About 25 years ago, UW-Madison graduate student Peter Dominguez had an idea for his music professor, the famed bass player Richard Davis: Why not launch an intensive teaching workshop for bass players who are young?

As in really young, starting at age 3.

It would be no small undertaking, considering the instrument they were talking about is huge. Just carrying it around requires muscles. Playing it demands strength. The top of an upright bass towers above its player, with thick, heavy strings and a fingerboard that climbs well above the musician’s shoulders.

But the idea of bringing young bassists together with master teachers for a concentrated weekend of learning and celebrating their powerful instrument struck Davis as a good idea. In his 16 years at the university, he’d noticed a vast difference in the musical maturity of an incoming double bass player versus that of, say, a freshman violin player. The violinist may have started lessons at age 5 and by age 10 was performing sonatas. The bass player, on the other hand, might not have had access to a youth-sized instrument until many years later.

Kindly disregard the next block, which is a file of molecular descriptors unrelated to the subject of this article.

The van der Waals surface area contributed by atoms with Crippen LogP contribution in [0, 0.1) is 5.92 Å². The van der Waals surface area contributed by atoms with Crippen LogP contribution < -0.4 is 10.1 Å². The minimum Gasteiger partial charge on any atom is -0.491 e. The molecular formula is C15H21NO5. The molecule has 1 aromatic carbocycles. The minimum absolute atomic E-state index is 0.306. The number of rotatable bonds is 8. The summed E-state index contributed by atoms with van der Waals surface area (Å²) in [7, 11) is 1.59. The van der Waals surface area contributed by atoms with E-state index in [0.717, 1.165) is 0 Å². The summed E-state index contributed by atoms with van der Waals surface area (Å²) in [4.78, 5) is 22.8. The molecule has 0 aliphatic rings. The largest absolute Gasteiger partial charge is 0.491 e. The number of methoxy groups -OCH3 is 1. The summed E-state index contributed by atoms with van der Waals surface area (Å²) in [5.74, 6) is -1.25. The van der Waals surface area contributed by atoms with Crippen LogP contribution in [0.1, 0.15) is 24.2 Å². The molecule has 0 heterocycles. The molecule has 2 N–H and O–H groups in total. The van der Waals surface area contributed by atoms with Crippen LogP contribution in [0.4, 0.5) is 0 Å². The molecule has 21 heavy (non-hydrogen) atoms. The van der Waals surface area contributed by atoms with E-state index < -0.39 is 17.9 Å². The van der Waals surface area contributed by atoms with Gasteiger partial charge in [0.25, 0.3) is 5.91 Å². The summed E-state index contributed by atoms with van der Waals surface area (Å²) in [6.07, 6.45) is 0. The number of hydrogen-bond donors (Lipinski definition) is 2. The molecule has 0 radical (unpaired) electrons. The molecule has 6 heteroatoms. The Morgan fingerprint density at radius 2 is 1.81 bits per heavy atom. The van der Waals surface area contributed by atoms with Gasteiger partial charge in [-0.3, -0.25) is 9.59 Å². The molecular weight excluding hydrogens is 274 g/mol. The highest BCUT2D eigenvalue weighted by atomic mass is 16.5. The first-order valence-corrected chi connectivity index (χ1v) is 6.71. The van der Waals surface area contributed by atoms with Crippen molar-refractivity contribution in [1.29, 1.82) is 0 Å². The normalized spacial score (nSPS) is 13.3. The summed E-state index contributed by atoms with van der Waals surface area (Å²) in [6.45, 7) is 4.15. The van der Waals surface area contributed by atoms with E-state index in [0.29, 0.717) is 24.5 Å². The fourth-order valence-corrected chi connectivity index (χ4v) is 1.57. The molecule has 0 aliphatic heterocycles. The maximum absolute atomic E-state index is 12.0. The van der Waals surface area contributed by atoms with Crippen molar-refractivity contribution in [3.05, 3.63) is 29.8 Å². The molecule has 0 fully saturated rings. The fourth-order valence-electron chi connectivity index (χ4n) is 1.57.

So Davis, who himself started playing bass at age 15 and rose to become one of the most versatile, revered and honored bass players in history, created the Richard Davis Foundation for Young Bassists and founded the annual Bass Conference in 1993.

A quarter century later, bass players of all ages are planning to descend on the Pyle Center near Memorial Union again this Easter weekend to play, learn and find kindred spirits who, like them, adore the largest and deepest-voiced member of the violin family.

The 25-year mark is something special, said the conference and foundation’s executive director, Catherine Harris, a former student of Davis.

While most people know about Davis’ multi-genre performance career – he’s played with musicians ranging from Sara Vaughan and Bruce Springsteen to Leonard Bernstein – and the fact that in 2014 he was named a Jazz Master by the National Endowment for the Arts, one of the nation’s premier arts honors, Harris wanted this year’s Bass Conference to focus on Davis as an educator.

So she assembled an exhibit in Memorial Library that highlights the rich legacy of the bass at UW-Madison. And she titled a special performance coming up Friday night at the Bass Conference as “A Concert for Richard.”

“I just wanted to showcase all the amazing work he’s done on campus and in Madison for bass pedagogy,” said Harris, who runs the conference as a volunteer.

“His legacy as a teacher is just as great as his legacy as a performer.”

‘Bass at Your Place’